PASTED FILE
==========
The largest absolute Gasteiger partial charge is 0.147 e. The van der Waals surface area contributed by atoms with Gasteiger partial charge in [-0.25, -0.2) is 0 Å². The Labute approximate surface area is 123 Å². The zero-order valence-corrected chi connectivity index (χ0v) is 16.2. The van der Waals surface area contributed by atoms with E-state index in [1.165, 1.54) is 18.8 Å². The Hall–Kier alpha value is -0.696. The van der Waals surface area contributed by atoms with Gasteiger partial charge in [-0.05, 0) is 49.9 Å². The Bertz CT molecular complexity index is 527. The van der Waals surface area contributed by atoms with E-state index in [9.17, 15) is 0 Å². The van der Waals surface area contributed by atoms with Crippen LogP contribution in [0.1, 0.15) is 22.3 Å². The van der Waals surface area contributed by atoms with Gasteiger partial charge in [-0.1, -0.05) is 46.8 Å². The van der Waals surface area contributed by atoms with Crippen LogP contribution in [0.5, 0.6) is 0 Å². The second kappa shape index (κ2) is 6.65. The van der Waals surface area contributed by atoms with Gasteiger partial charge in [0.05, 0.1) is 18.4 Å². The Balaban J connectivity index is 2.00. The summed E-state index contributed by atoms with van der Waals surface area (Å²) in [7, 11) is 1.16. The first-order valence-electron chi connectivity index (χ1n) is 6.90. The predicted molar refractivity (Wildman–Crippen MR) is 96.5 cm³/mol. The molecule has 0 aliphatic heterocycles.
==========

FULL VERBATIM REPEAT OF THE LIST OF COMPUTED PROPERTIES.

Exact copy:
The largest absolute Gasteiger partial charge is 0.147 e. The van der Waals surface area contributed by atoms with Gasteiger partial charge in [-0.25, -0.2) is 0 Å². The Labute approximate surface area is 123 Å². The zero-order valence-corrected chi connectivity index (χ0v) is 16.2. The van der Waals surface area contributed by atoms with E-state index in [1.165, 1.54) is 18.8 Å². The Hall–Kier alpha value is -0.696. The van der Waals surface area contributed by atoms with Gasteiger partial charge in [-0.05, 0) is 49.9 Å². The Bertz CT molecular complexity index is 527. The van der Waals surface area contributed by atoms with E-state index in [9.17, 15) is 0 Å². The van der Waals surface area contributed by atoms with Crippen LogP contribution in [0.1, 0.15) is 22.3 Å². The van der Waals surface area contributed by atoms with Gasteiger partial charge in [-0.1, -0.05) is 46.8 Å². The van der Waals surface area contributed by atoms with Crippen LogP contribution in [0.5, 0.6) is 0 Å². The second kappa shape index (κ2) is 6.65. The van der Waals surface area contributed by atoms with Gasteiger partial charge in [0.05, 0.1) is 18.4 Å². The Balaban J connectivity index is 2.00. The summed E-state index contributed by atoms with van der Waals surface area (Å²) in [7, 11) is 1.16. The first-order valence-electron chi connectivity index (χ1n) is 6.90. The predicted molar refractivity (Wildman–Crippen MR) is 96.5 cm³/mol. The molecule has 0 aliphatic heterocycles.